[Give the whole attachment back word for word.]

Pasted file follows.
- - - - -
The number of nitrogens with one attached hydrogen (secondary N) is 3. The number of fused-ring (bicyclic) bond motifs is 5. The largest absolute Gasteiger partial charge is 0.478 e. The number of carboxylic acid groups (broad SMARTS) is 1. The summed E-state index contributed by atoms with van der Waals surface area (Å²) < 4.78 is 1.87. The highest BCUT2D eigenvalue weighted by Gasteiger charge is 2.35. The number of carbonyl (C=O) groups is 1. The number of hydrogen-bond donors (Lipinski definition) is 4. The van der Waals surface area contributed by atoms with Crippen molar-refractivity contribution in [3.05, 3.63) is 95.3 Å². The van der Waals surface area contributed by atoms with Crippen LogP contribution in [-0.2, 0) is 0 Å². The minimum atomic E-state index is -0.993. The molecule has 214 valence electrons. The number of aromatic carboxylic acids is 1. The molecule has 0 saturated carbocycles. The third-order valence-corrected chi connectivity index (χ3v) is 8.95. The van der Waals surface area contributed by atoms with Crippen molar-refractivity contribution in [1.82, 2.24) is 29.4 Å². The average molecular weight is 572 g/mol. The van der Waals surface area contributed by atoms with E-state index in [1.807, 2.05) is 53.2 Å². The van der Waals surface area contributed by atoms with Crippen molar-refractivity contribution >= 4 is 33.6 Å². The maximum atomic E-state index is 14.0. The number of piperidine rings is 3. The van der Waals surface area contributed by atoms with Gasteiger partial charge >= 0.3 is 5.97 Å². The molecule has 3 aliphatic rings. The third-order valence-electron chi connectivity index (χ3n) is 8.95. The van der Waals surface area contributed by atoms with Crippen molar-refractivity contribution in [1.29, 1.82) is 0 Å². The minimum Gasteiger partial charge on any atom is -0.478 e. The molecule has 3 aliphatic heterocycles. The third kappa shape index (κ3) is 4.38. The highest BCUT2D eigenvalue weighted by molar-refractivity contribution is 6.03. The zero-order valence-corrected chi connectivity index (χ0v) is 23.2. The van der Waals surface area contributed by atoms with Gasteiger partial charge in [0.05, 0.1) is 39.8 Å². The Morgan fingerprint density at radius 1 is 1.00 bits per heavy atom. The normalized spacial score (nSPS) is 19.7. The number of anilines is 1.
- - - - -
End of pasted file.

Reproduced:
The number of nitrogens with one attached hydrogen (secondary N) is 3. The number of fused-ring (bicyclic) bond motifs is 5. The largest absolute Gasteiger partial charge is 0.478 e. The number of carboxylic acid groups (broad SMARTS) is 1. The summed E-state index contributed by atoms with van der Waals surface area (Å²) < 4.78 is 1.87. The highest BCUT2D eigenvalue weighted by Gasteiger charge is 2.35. The number of carbonyl (C=O) groups is 1. The number of hydrogen-bond donors (Lipinski definition) is 4. The van der Waals surface area contributed by atoms with Crippen molar-refractivity contribution in [3.05, 3.63) is 95.3 Å². The van der Waals surface area contributed by atoms with Crippen LogP contribution in [-0.2, 0) is 0 Å². The minimum atomic E-state index is -0.993. The molecule has 214 valence electrons. The number of aromatic carboxylic acids is 1. The molecule has 0 saturated carbocycles. The third-order valence-corrected chi connectivity index (χ3v) is 8.95. The van der Waals surface area contributed by atoms with Crippen molar-refractivity contribution in [1.82, 2.24) is 29.4 Å². The average molecular weight is 572 g/mol. The van der Waals surface area contributed by atoms with E-state index in [1.807, 2.05) is 53.2 Å². The van der Waals surface area contributed by atoms with Crippen molar-refractivity contribution >= 4 is 33.6 Å². The maximum atomic E-state index is 14.0. The number of piperidine rings is 3. The van der Waals surface area contributed by atoms with Gasteiger partial charge >= 0.3 is 5.97 Å². The molecule has 3 aliphatic rings. The third-order valence-electron chi connectivity index (χ3n) is 8.95. The van der Waals surface area contributed by atoms with Crippen molar-refractivity contribution in [1.29, 1.82) is 0 Å². The minimum Gasteiger partial charge on any atom is -0.478 e. The molecule has 3 aliphatic heterocycles. The third kappa shape index (κ3) is 4.38. The highest BCUT2D eigenvalue weighted by molar-refractivity contribution is 6.03. The zero-order valence-corrected chi connectivity index (χ0v) is 23.2. The van der Waals surface area contributed by atoms with Gasteiger partial charge in [0.05, 0.1) is 39.8 Å². The Morgan fingerprint density at radius 1 is 1.00 bits per heavy atom. The normalized spacial score (nSPS) is 19.7. The number of anilines is 1.